It is common, particularly for Christians, to confuse humility and self-contempt, believing that avoiding the sin of pride means considering ourselves shameful and dirty. Here I confront the idea that our glory needs to be hidden and demeaned. In fact, maybe true humility and gratitude can only come when we learn to bless the beauty in how we were created.
“Understood correctly, our love for ourselves, our “yes” to our self, may be regarded as the “categorical imperative” of the Christian faith: You shall lovingly accept the humanity entrusted to you! You shall be obedient to your destiny! You shall not continually try to escape it! You shall be true to yourself! You shall embrace yourself! Our self-acceptance is the basis of the Christian creed. Assent to God starts in our sincere assent to ourselves, just as sinful flight from God starts in our flight from ourselves.” —Johannes Baptist Metz
She squirmed as she sat across from me, unable to join in my delight of her. “But I can’t be prideful,” she said, sitting in my office with her hands softly holding her face. “Yet your self-hatred is acceptable and pleasing to God?” I asked. She shook her head in disbelief, neither of us knowing which direction she would turn.
What was so heartbreaking to me was that her “glory” actually felt like “sin” to her. If she were to internally arrive at goodness and glory, it was somehow equated to “pride.” She grew to believe that her “wickedness” was the truest and noblest quality about her, her core identity was dirty, and thus self-annihilation made sense, because God hates “sin.” This message is quite common, and it can easily be manipulated by Evil and birth the pride of self-contempt (I’ll explain that concept more thoroughly, but a little backstory first).
I understand my client’s battle well. I grew up Southern Baptist; three times a week my mom would drag me to church. I listened some, but spent most of my time drawing on those strange fuchsia-colored envelopes. As I continued to grow and mature, I listened to sermons a bit more intently and focused a little less on the unpleasant solos from the choir director’s wife.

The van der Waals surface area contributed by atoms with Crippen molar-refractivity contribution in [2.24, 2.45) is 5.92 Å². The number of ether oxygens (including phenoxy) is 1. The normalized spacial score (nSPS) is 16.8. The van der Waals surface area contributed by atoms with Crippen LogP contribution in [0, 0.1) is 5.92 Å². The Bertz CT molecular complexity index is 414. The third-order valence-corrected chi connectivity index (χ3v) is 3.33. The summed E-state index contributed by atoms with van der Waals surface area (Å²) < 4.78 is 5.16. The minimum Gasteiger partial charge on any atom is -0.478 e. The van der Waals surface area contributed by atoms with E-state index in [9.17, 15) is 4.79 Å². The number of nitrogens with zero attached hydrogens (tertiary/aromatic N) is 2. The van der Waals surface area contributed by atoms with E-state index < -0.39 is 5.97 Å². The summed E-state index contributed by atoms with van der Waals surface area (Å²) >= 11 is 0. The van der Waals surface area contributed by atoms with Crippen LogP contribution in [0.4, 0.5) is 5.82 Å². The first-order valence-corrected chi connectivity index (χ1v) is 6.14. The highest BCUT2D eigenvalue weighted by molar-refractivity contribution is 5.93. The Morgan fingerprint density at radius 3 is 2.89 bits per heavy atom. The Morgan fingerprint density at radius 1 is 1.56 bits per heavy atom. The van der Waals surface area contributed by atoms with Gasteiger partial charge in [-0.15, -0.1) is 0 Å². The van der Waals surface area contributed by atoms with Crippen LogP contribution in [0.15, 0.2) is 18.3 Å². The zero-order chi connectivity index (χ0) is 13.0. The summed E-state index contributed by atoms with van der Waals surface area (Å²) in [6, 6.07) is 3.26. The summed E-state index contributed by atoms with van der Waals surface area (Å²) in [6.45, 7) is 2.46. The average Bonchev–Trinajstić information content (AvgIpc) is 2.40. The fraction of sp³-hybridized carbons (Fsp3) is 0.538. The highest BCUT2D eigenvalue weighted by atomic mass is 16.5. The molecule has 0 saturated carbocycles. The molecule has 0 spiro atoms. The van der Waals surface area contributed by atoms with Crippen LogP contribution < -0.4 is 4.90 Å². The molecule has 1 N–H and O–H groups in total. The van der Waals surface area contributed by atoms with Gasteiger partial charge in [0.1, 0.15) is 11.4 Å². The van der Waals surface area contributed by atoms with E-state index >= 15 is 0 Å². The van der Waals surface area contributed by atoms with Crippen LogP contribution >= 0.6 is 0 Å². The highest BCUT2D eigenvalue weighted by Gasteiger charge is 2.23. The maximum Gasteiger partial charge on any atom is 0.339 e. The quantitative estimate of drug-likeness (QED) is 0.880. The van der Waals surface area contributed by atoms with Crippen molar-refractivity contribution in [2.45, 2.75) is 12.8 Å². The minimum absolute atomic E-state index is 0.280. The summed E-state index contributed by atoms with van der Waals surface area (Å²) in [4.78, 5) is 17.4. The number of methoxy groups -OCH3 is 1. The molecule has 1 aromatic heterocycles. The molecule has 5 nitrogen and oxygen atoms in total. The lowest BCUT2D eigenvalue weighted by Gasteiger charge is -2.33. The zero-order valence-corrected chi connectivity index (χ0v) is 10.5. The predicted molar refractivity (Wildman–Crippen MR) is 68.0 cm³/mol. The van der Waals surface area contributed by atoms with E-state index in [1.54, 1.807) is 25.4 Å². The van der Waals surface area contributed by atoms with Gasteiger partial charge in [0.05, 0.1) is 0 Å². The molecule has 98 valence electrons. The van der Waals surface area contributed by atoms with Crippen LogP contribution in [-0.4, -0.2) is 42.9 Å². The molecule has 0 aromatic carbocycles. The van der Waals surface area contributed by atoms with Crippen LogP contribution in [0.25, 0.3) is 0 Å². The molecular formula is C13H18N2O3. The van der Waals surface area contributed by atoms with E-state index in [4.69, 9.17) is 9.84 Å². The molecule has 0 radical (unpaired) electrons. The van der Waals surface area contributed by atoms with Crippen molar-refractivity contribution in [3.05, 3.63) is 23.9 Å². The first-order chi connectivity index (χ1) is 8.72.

The main thing that I took away from the thousands of hours of sermons was that “I was a sinner.” I was wicked and Jesus was good. I had better accept Jesus in my heart, or I would burn in Hell forever. That was it. I got saved seven times just to make sure. But no matter how many times I was washed in the blood, I still felt dirty, I still felt like I was bad. My shame was deeper than my salvation. My sin, my darkness, was truer than my glory. My sinfulness was the majority of what was preached—90 percent of the messages were about how sinful we all were.
Despite how true it is that I am a sinner, and so was everyone in that congregation, what was most true was only preached 10 percent of the time, or just left out of the gospel message all together. What is most true is that I was made in the image of God, that God smiles over me, despite my depravity, that the authority of the cross was and is greater than the supremacy of shame.
In the conservative religious culture that I grew up in, self-hatred became blessed as humility, and any love of self was labeled as haughty. Being taught John 3:30, “He must become greater and I must become less,” was used as gasoline to fuel my self-destruction. It was never explained to me that you couldn’t become “less” until you have become a “whole.” Until you know who you are, and tell the truth of your goodness, you cannot fully acknowledge the greatness of our God.
To lovingly bless the beauty of what God has created in all of us does not produce pride, but a posture of immense gratitude and humility. Self-contempt and self-annihilation are actually quite prideful stances—we unconsciously think our self-hatred can cleanse us, that we can sit in God’s place and forgive our own sin. We become consumed with self by unconsciously cutting ourselves down, mocking our own successes, and allowing insecurity to fuel our drive to perfectionism.
We can only access authentic humility when we have a full self to humble. We can only avoid the sin of self-contempt and pride by joining Truth. We must start telling the truth of who we are and who we see others to be. To love one’s self is a “categorical imperative” to the Christian faith; to love one’s self is to love our creator God. This split can no longer be. We must integrate a love for self, and a holy adoration for the one who made us so stunning.
Andrew J. Bauman is a licensed mental health counselor with a Master of Arts in Counseling Psychology from The Seattle School of Theology & Psychology. He and his wife, Christy, run Collective Hope Counseling in Seattle, Washington, and Andrew is the author of The Psychology of Porn and (with Christy) A Brave Lament.